From running a Dublin council to running the country’s health system

by Sylvia Pownall

They say a week is a long time in politics but for new HSE chief executive Paul Reid it’s more a case of what a difference a day makes.

On Monday, the outgoing chief executive of Fingal County Council performed his last official duties and bid adieu to his ‘penthouse’ office at its Swords HQ.

Less than 24 hours later he was in Tullamore as the new director general of the Health Service Executive, hitting the ground running and nailing his colours to the mast.

The Leeds United fan from Finglas wasted no time in setting about the arduous task of winning hearts and minds as he met with frontline hospital staff along with clinicians and management.

In a tweet, he pledged: “I will set out three early priorities; 1: safe and quality services; 2: moving to new models of care; 3: strengthening confidence and trust.”

This is no mean feat, considering his predecessor Tony O’Brien stepped down last May over the CervicalCheck scandal and Health Minister Simon Harris has been embroiled in controversy over the children’s hospital cost over-run.

But where some would see a poisoned chalice, Paul Reid sees a glass half-full; reckoning he is more than up to the job – and that his time at the helm of one of the country’s most progressive councils has honed his skills.

He told Dublin Gazette: “It is a huge challenge, there is no doubt about that.

“But the reason I went for it is because it’s a challenge. The timing was good for me with the council coming to the end of its term.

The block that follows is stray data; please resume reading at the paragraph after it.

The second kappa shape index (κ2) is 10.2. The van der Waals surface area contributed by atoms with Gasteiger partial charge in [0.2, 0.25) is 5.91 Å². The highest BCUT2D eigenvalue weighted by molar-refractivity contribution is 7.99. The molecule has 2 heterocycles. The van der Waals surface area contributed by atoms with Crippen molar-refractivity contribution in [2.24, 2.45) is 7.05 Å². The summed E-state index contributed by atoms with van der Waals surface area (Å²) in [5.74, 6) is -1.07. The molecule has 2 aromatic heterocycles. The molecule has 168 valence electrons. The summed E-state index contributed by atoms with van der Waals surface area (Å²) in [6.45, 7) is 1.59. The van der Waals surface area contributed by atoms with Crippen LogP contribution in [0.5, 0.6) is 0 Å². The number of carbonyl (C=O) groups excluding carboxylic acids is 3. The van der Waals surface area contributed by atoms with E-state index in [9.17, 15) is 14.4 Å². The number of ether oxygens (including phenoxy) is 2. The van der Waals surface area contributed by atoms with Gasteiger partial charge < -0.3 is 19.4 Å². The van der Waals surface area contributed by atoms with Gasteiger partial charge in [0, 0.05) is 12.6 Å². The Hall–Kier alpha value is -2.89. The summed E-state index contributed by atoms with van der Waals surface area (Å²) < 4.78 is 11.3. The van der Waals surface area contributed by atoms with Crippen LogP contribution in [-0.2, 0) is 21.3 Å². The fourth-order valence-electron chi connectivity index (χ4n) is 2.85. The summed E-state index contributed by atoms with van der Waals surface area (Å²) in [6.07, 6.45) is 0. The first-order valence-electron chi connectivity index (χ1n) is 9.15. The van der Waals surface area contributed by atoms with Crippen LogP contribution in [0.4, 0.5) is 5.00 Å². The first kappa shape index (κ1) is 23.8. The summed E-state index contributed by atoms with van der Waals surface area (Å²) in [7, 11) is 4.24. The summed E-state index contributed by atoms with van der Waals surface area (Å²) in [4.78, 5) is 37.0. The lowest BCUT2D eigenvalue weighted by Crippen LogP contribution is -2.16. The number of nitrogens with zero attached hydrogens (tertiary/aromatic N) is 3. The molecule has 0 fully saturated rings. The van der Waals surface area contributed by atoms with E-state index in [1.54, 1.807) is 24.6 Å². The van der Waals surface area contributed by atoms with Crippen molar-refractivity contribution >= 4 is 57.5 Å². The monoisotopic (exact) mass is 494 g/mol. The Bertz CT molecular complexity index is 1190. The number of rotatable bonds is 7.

“Fingal has been fantastic for me. It’s kind of the place where I found my own values. Its councillors have played a huge role in terms of working with the executive [council officials].

“Where I’m heading to, when you’re committed to public service, there’s no greater place where you can make an impact than the HSE.

“All I can say is I am looking forward to it.”

With a rumoured annual salary of €300,000, Mr Reid will be better paid than the chief executive of the NHS.

But the Trinity College business graduate has already spent two years on the board of Slaintecare and has a proven track record.

During his time in the Department of Public Expenditure he oversaw reform and delivery in the public service and later became chief operations officer.

And, as he meets his new challenge head-on, he’s confident that Fingal is in capable hands.

He said: “Swords Cultural Quarter, Our Balbriggan … these are not pet projects. They are projects that emerged as being huge requirements for towns.

“In Swords, it’s key to have a theatre, a new library, a civic centre, renovating the castle.

“It’s not my personal project, it’s right for the town. Financial investment has been secured through the European Investment Bank, the leadership team is fully committed, the local members are fully behind it.

“It has its own momentum now and the same can be said of Our Balbriggan. These things gain great momentum.”

Mr Reid looks back with pride on his five-year term in Fingal where he identified housing, economic development and tourism as three key priorities.

And he says that despite his busy schedule he will make time for the odd visit to his old stomping ground.

He vowed: “I’ll be dropping in on the likes of Flavours of Fingal and the Swords Summer Festival.

“I will definitely be keeping in touch.”

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